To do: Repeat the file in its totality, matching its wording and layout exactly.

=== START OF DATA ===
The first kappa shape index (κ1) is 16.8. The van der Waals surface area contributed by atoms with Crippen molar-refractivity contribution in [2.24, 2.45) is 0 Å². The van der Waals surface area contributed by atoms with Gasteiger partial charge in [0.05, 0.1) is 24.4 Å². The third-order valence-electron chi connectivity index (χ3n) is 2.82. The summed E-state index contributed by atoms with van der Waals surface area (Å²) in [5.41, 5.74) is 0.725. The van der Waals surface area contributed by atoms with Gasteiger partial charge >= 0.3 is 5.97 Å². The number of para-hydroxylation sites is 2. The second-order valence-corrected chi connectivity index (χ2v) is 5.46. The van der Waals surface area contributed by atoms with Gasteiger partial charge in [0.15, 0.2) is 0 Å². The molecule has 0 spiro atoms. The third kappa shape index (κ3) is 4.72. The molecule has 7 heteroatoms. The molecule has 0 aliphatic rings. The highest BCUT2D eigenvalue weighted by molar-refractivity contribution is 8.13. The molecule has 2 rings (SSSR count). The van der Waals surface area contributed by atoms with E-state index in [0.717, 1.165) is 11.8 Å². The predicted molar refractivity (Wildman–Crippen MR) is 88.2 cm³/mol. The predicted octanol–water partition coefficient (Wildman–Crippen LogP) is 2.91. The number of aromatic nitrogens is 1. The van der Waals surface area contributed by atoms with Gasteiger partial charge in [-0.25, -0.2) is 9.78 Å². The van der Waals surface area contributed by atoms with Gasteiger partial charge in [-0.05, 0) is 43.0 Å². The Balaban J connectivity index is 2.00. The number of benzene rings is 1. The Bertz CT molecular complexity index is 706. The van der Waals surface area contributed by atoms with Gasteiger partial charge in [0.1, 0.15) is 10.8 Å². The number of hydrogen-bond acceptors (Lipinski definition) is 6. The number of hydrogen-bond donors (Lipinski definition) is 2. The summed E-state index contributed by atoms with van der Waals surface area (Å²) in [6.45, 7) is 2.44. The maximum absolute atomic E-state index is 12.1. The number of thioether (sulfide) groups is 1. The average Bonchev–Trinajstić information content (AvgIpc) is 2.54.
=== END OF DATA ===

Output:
The first kappa shape index (κ1) is 16.8. The van der Waals surface area contributed by atoms with Crippen molar-refractivity contribution in [2.24, 2.45) is 0 Å². The van der Waals surface area contributed by atoms with Gasteiger partial charge in [0.05, 0.1) is 24.4 Å². The third-order valence-electron chi connectivity index (χ3n) is 2.82. The summed E-state index contributed by atoms with van der Waals surface area (Å²) in [5.41, 5.74) is 0.725. The van der Waals surface area contributed by atoms with Gasteiger partial charge >= 0.3 is 5.97 Å². The number of para-hydroxylation sites is 2. The second-order valence-corrected chi connectivity index (χ2v) is 5.46. The van der Waals surface area contributed by atoms with Gasteiger partial charge in [0.15, 0.2) is 0 Å². The molecule has 0 spiro atoms. The third kappa shape index (κ3) is 4.72. The molecule has 7 heteroatoms. The molecule has 0 aliphatic rings. The highest BCUT2D eigenvalue weighted by molar-refractivity contribution is 8.13. The molecule has 2 rings (SSSR count). The van der Waals surface area contributed by atoms with E-state index in [0.717, 1.165) is 11.8 Å². The predicted molar refractivity (Wildman–Crippen MR) is 88.2 cm³/mol. The predicted octanol–water partition coefficient (Wildman–Crippen LogP) is 2.91. The number of aromatic nitrogens is 1. The van der Waals surface area contributed by atoms with Gasteiger partial charge in [-0.25, -0.2) is 9.78 Å². The van der Waals surface area contributed by atoms with Gasteiger partial charge in [-0.05, 0) is 43.0 Å². The Balaban J connectivity index is 2.00. The number of benzene rings is 1. The Bertz CT molecular complexity index is 706. The van der Waals surface area contributed by atoms with Gasteiger partial charge in [0.1, 0.15) is 10.8 Å². The number of hydrogen-bond acceptors (Lipinski definition) is 6. The number of hydrogen-bond donors (Lipinski definition) is 2. The summed E-state index contributed by atoms with van der Waals surface area (Å²) in [6.45, 7) is 2.44. The maximum absolute atomic E-state index is 12.1. The number of thioether (sulfide) groups is 1. The average Bonchev–Trinajstić information content (AvgIpc) is 2.54.